It was Iger’s experience with Staggs — who didn’t secure Disney’s top job after being promoted to COO specifically to be Iger’s heir apparent — that made Iger decide Chapek should start as CEO immediately. He told board members he didn’t think Chapek needed to audition for the role. 

Years later, Iger would tell others he mistook Chapek’s stellar operational track record for leadership skills.

This was a striking admission for Iger, who prides himself on his emotional intelligence. He is charming with co-workers and at ease with celebrities — a Hollywood star in his own right. These traits paid dividends over the years. He convinced Steve Jobs to sell him Pixar, cajoled Ike Perlmutter into selling him Marvel, and persuaded George Lucas to sell him “Star Wars” and its bounty of associated intellectual property. In 2017, he struck a deal with Rupert Murdoch to buy most of Fox. 

Some Disney executives have privately speculated that Iger chose Chapek because he wouldn’t rival him in either charisma or celebrity — or, more cynically, because he was unlikely to eclipse Iger’s glittering record at the company. 

What’s clear is Iger didn’t know Chapek as well as he should have. On a day-to-day basis, Iger worked far more closely with Mayer and Staggs. Iger doesn’t mention Chapek once in his 2019 autobiography outside of the prologue — even though by then Chapek was at least tentatively in line to be Iger’s preferred successor. For comparison, Iger spends more than five pages of his 236-page book discussing “Twin Peaks.”

The entire process of naming a successor was bumpy. For a start, Iger kept delaying his retirement: In 2013, 2014 and then twice in 2017, he renewed his contract after saying he intended to walk away.

In 2017, according to people familiar with the matter, Iger first told Chapek he was in the running to be his potential successor. The vetting process for CEO would begin with Chapek flying across the country to meet one-on-one with board members — not unlike contestants’ hometown dates on Disney’s hit reality show “The Bachelor.” Iger had gone through a similar process, taking 15 meetings with directors before securing the CEO position in 2005.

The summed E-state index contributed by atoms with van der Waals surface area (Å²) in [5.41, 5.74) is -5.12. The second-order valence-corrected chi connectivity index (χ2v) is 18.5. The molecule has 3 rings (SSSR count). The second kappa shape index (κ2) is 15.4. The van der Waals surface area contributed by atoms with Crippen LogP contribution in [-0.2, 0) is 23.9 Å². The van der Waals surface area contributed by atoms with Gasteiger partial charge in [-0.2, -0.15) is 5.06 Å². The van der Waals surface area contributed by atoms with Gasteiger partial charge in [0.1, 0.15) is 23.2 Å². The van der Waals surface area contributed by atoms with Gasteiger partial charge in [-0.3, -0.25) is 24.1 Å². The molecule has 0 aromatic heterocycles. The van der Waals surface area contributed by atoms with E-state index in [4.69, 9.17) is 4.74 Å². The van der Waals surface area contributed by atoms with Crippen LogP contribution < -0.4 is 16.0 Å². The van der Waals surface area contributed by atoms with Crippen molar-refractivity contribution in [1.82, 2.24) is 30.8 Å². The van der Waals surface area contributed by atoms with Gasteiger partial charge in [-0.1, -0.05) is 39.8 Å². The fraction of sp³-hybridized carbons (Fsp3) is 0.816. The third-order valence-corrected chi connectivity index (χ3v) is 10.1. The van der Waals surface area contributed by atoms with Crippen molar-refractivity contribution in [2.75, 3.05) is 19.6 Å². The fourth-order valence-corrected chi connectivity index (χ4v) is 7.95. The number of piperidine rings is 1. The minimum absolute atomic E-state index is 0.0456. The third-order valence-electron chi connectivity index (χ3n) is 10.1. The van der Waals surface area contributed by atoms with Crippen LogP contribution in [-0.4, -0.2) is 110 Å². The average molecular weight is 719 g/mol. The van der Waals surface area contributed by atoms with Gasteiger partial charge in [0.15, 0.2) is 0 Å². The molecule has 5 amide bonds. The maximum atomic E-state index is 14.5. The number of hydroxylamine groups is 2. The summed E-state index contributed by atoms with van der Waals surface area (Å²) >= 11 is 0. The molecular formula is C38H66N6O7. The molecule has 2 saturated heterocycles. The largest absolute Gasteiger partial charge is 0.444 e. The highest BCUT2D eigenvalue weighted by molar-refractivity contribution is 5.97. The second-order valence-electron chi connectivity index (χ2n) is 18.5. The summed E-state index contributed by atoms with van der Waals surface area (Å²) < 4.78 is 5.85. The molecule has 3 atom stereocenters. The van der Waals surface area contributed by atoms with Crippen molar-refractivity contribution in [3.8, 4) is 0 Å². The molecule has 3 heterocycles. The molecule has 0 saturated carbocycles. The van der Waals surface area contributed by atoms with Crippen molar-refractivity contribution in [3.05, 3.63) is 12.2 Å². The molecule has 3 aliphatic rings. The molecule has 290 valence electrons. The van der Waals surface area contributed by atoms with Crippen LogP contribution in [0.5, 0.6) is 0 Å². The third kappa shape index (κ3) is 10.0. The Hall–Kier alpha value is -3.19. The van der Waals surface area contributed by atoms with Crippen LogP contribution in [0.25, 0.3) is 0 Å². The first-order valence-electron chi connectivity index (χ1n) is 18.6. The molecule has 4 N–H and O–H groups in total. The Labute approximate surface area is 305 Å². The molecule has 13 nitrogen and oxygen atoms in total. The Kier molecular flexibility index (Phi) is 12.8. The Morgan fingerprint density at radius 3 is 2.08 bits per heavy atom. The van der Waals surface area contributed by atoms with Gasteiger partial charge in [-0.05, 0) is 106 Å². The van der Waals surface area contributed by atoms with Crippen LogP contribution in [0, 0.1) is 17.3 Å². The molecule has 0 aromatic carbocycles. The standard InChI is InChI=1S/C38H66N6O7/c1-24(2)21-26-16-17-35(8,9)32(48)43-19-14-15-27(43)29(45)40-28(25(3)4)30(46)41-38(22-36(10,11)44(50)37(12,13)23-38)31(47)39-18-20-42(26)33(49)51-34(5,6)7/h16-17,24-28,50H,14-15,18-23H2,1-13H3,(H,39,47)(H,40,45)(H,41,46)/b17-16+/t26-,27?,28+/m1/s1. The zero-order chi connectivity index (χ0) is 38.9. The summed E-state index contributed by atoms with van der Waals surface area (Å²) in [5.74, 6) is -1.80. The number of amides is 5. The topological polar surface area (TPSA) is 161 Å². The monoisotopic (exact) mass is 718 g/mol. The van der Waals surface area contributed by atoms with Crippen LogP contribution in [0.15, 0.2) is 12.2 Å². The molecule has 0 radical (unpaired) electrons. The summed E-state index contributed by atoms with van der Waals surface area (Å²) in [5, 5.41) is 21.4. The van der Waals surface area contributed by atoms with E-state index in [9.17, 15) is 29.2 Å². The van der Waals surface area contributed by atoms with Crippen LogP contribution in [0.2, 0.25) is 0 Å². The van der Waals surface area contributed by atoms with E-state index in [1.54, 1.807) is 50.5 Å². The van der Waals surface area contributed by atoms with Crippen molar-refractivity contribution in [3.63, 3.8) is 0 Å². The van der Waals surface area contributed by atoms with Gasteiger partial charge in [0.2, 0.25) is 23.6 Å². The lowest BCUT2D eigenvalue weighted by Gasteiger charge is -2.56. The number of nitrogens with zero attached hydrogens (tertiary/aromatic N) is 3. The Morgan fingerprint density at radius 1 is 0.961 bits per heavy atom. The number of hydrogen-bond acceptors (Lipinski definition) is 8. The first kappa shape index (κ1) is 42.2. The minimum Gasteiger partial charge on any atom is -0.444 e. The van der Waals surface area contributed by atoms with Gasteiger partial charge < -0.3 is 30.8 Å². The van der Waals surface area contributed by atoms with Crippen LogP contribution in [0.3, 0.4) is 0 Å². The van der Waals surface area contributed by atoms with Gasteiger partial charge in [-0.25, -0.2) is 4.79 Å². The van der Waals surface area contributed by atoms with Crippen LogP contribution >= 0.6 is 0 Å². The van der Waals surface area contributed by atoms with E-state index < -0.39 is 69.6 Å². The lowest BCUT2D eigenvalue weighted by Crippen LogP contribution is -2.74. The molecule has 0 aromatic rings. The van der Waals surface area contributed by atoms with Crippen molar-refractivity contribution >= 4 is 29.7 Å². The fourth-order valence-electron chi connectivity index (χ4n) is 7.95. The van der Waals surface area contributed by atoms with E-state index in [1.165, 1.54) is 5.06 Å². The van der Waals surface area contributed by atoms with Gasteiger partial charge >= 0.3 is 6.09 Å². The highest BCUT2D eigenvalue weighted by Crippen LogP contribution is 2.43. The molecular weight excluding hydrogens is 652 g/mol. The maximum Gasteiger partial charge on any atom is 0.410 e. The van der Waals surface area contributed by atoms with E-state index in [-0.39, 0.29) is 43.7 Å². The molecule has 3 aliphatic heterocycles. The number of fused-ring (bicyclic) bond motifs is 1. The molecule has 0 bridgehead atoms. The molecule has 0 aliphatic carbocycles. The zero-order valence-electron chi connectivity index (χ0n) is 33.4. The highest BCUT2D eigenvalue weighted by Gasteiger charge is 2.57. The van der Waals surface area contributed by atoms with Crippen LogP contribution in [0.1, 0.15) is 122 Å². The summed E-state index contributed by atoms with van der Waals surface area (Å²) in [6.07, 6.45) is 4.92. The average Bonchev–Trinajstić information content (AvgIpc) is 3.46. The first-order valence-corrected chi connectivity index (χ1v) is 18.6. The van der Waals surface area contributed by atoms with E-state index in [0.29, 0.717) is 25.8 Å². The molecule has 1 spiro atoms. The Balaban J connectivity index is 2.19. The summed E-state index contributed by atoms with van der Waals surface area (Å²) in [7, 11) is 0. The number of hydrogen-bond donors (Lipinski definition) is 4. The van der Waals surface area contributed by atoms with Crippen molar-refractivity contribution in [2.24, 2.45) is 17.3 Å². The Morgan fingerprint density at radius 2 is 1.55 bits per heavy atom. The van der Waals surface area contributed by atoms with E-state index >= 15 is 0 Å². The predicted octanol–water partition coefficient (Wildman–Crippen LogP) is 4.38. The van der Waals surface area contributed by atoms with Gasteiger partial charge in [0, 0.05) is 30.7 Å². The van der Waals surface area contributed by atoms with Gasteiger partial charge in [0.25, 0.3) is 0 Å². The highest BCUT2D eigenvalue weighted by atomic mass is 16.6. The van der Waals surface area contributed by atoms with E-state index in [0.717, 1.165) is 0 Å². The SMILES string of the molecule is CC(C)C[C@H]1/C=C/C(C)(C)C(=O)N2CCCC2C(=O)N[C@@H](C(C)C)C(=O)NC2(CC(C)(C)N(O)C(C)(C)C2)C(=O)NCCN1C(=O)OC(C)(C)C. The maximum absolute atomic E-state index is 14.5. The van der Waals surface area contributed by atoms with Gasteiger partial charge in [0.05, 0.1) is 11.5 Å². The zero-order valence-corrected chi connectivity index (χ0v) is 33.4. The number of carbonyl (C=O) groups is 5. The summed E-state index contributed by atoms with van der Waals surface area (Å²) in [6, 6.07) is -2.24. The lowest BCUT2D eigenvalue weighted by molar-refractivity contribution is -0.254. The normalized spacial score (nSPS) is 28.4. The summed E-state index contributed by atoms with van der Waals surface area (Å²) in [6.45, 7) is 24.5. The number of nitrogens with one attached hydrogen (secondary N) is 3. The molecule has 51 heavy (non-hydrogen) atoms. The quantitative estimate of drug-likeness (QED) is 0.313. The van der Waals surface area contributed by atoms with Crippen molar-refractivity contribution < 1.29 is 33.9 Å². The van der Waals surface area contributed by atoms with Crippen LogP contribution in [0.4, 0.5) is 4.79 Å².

But Chapek never did the meetings. Iger agreed to buy the majority of Fox’s assets in a $71 billion deal and renewed his contract as a condition of the purchase, pushing back any talk of succession.

In January 2020, Iger told Chapek the plan was back on. This time, Iger told him that instead of the one-on-one board interviews, Disney’s lead independent director, Susan Arnold, would be in touch. Days later, Arnold delivered the news to Chapek over lunch at The Rotunda, Disney’s executive dining room. She and Iger had both recommended Chapek for the job, and the board had approved. Chapek sat on the secret for six weeks before the public announcement.

Peter Rice, seen here on May 3, 2017, was head of Disney’s TV entertainment business in 2020. He was one of several executives passed over for the CEO job in favor of Chapek.

David Paul Morris | Bloomberg | Getty Images

In choosing Chapek, Iger and the directors had passed over Mayer and Peter Rice, then head of Disney’s TV entertainment business. The board felt the leadership styles of both men were too brash, according to people familiar with some of the directors’ thinking. Also, Mayer had never run a business of scale, and Rice had joined the company from Fox less than two years earlier.

However, Iger never consulted anyone who worked directly for Chapek in the runup to naming him CEO, according to people familiar with the matter.  

He had pegged Chapek as someone who would accept his somewhat unusual succession plan, in which Chapek would serve both as CEO and CEO-in-training while Iger remained his boss and ran “creative endeavors” for 22 months as executive chairman. 

“Any of the big creative decisions that have to be made, I fully intend for Bob [Chapek] to be at my side,” Iger told CNBC’s Julia Boorstin on the day of the announcement. “What this is about, really, is, we believe, a really good succession process and a really smart transition process.”

WATCH: Bob Iger steps down as Disney CEO and announces Bob Chapek will take his place